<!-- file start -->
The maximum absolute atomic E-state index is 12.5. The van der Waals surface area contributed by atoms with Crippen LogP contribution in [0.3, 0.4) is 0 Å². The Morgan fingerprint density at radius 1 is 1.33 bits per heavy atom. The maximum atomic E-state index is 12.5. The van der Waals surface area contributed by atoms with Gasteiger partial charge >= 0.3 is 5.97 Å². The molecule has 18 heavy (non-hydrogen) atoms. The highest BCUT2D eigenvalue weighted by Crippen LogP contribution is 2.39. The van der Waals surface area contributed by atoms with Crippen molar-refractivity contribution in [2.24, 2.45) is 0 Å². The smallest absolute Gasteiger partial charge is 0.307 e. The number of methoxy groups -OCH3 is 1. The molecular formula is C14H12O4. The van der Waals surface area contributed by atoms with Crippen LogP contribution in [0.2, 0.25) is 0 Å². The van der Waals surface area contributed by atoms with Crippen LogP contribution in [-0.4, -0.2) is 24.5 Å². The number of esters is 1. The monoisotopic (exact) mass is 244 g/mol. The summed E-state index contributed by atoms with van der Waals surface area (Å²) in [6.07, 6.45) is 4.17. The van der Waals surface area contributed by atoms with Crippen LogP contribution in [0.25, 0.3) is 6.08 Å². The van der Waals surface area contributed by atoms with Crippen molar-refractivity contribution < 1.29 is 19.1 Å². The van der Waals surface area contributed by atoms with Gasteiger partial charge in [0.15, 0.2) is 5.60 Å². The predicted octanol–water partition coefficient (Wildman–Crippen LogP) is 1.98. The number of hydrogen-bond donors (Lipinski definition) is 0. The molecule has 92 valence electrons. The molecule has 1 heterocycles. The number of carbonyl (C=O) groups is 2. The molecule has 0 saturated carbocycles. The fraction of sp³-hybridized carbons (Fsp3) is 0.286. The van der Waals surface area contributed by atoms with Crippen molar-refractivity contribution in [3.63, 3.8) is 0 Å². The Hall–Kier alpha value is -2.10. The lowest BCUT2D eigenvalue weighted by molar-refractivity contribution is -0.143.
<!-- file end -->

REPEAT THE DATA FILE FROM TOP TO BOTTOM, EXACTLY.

The maximum absolute atomic E-state index is 12.5. The van der Waals surface area contributed by atoms with Crippen LogP contribution in [0.3, 0.4) is 0 Å². The Morgan fingerprint density at radius 1 is 1.33 bits per heavy atom. The maximum atomic E-state index is 12.5. The van der Waals surface area contributed by atoms with Gasteiger partial charge >= 0.3 is 5.97 Å². The molecule has 18 heavy (non-hydrogen) atoms. The highest BCUT2D eigenvalue weighted by Crippen LogP contribution is 2.39. The van der Waals surface area contributed by atoms with Crippen molar-refractivity contribution in [2.24, 2.45) is 0 Å². The smallest absolute Gasteiger partial charge is 0.307 e. The number of methoxy groups -OCH3 is 1. The molecular formula is C14H12O4. The van der Waals surface area contributed by atoms with Crippen LogP contribution in [0.2, 0.25) is 0 Å². The van der Waals surface area contributed by atoms with Crippen LogP contribution in [-0.4, -0.2) is 24.5 Å². The number of esters is 1. The monoisotopic (exact) mass is 244 g/mol. The summed E-state index contributed by atoms with van der Waals surface area (Å²) in [6.07, 6.45) is 4.17. The van der Waals surface area contributed by atoms with Crippen LogP contribution in [0.25, 0.3) is 6.08 Å². The van der Waals surface area contributed by atoms with Crippen molar-refractivity contribution < 1.29 is 19.1 Å². The van der Waals surface area contributed by atoms with Gasteiger partial charge in [0.15, 0.2) is 5.60 Å². The predicted octanol–water partition coefficient (Wildman–Crippen LogP) is 1.98. The number of hydrogen-bond donors (Lipinski definition) is 0. The molecule has 92 valence electrons. The molecule has 1 heterocycles. The number of carbonyl (C=O) groups is 2. The molecule has 0 saturated carbocycles. The fraction of sp³-hybridized carbons (Fsp3) is 0.286. The van der Waals surface area contributed by atoms with Crippen molar-refractivity contribution in [3.63, 3.8) is 0 Å². The Hall–Kier alpha value is -2.10. The lowest BCUT2D eigenvalue weighted by molar-refractivity contribution is -0.143.